Hunter-Gatherers' Unique Social Structure Reveals Sex Equality
Hunter-gatherers had a unique social structure and now, scientists have learned a bit more about it. They've found that sex equality in residential decision-making may explain the social structure.
Over two years, researchers from the Hunter-Gatherer Resilience Project in UCL Anthropology lived among populations of hunter-gatherers in Congo and the Philippines. They collected genealogical data on kinship relations, between-camp mobility and resident patterns by interviewing hundreds of people. This revealed how individuals in each community they visited were related to one another. Despite living in small communities, these hunter-gatherers lived with a large number of individuals with whom they had no kinship ties.
The scientists then constructed a computer model to simulate the process of camp assortment. In the model, individuals populated an empty camp with their close kin. When only one sex had influence over this process, camp relatedness was high. However, group relatedness is much lower when both men and women have influence-which is the case among many hunter-gatherer societies, where families tend to alternate between moving to camps where husbands have close kin and camps where wives have close kin.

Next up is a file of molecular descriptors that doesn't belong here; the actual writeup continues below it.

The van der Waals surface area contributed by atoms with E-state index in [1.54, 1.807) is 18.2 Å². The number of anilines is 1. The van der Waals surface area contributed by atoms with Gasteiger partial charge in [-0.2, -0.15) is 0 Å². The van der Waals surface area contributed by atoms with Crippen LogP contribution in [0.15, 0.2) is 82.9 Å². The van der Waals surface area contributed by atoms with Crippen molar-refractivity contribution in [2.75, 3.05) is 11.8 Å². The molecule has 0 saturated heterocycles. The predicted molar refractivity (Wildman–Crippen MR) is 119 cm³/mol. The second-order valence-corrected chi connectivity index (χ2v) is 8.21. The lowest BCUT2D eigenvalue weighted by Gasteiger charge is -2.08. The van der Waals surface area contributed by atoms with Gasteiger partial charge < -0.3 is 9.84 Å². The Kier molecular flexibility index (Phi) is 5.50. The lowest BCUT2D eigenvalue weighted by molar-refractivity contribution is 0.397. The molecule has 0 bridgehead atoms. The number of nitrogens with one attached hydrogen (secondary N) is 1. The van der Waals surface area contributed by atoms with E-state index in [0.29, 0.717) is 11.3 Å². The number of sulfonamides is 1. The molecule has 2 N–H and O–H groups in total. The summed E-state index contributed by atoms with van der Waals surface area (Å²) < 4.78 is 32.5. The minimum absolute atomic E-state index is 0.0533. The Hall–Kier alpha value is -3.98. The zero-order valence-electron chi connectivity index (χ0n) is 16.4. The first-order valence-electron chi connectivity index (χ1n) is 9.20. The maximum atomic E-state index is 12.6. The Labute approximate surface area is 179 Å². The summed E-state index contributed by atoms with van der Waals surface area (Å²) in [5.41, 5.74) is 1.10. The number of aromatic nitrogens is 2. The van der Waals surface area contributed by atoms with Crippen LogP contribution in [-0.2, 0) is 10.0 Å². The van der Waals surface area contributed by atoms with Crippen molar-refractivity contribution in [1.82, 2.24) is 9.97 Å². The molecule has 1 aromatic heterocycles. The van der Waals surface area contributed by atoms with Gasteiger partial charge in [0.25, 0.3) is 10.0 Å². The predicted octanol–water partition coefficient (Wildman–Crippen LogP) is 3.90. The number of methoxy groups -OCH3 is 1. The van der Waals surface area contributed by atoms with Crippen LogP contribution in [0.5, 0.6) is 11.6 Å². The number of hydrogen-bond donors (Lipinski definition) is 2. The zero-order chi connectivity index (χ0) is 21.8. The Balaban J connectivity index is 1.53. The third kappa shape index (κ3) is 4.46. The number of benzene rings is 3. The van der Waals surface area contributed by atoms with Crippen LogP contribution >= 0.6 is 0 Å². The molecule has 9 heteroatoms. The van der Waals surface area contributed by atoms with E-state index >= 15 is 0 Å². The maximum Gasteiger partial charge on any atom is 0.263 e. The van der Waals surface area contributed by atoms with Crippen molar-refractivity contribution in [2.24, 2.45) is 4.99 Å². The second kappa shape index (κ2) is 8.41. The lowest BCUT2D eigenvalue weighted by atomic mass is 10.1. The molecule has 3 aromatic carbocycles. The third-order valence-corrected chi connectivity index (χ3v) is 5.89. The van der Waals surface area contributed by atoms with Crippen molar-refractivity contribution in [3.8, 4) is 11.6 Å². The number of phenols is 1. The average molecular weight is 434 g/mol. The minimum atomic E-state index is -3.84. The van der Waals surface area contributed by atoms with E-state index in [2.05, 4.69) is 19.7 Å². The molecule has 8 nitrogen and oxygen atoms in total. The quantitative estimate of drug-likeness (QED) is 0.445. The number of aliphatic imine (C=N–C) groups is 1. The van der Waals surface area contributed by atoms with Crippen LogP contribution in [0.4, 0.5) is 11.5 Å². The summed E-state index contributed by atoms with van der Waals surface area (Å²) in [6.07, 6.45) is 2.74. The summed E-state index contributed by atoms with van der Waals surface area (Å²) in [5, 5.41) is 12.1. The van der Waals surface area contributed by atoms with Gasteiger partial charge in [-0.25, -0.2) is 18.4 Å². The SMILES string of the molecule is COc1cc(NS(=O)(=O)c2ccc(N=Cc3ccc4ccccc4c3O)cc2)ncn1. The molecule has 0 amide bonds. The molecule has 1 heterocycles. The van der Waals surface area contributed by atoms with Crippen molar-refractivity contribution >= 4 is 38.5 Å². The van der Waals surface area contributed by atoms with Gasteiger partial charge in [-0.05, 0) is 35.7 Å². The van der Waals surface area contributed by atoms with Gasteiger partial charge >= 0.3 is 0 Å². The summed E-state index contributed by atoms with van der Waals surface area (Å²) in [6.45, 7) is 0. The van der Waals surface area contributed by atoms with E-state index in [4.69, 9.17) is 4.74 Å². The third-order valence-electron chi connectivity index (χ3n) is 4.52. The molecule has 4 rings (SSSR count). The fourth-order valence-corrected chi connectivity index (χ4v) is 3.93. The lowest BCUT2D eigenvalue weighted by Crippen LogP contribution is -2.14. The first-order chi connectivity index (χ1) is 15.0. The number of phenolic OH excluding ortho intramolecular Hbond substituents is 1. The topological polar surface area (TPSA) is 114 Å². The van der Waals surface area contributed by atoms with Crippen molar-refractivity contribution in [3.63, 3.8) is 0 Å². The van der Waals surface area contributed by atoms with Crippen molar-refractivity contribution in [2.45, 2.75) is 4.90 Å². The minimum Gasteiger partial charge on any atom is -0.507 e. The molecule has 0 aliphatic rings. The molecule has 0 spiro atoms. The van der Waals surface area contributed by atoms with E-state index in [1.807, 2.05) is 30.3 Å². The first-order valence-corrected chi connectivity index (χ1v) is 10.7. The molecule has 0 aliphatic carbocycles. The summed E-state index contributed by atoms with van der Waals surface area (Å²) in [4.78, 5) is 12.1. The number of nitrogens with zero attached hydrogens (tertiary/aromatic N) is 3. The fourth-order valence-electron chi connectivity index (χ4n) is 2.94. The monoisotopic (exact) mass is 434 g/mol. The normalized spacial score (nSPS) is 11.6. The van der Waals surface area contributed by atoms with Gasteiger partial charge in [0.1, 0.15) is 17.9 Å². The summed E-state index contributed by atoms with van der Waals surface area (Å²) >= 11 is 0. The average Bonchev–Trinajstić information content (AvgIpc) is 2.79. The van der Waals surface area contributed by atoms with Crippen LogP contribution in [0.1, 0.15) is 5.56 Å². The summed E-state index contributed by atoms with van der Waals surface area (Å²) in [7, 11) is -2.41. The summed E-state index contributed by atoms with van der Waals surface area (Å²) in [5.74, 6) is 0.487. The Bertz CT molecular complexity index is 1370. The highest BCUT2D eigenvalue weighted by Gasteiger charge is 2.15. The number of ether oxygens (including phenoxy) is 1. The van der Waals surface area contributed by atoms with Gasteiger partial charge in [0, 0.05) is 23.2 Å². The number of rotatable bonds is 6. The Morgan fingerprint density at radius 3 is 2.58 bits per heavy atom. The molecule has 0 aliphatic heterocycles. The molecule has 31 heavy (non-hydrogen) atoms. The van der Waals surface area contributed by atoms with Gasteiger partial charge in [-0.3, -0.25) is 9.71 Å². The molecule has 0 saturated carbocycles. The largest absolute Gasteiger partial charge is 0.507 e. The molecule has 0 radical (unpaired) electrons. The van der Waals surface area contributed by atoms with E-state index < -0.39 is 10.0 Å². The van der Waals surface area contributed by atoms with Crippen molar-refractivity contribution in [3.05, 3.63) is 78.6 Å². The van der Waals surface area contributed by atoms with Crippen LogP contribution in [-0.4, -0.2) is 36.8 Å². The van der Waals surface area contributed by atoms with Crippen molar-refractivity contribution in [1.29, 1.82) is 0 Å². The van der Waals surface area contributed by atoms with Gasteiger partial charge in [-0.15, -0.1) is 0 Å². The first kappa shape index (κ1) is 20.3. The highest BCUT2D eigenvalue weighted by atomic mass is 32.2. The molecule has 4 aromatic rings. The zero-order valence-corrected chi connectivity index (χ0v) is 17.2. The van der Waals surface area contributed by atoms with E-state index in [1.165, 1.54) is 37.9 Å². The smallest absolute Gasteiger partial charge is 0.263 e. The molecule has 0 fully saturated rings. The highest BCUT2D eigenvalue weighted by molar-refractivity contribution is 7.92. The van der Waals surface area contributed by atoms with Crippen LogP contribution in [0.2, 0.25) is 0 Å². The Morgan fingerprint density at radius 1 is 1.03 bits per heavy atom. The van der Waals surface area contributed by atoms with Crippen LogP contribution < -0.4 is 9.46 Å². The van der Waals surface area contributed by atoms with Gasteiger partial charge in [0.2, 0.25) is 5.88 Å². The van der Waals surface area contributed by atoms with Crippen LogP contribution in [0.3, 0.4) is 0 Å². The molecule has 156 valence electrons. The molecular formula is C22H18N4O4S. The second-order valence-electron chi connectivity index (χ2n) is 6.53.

"While previous researchers have noted the low relatedness of hunter-gatherer bands, our work offers an explanation as to why this pattern emerges. It is not that individuals are not interested in living with kin," said Mark Dyble, one of the researchers, in a news release. "Rather, if all individuals seek to live with as many kin as possible, no one ends up living with many kin at all."
The findings reveal a bit more about hunter-gatherers. More specifically, they show how humans structure themselves not only today, but also possibly how they constructed themselves in the past.
The findings are published in the journal Science.
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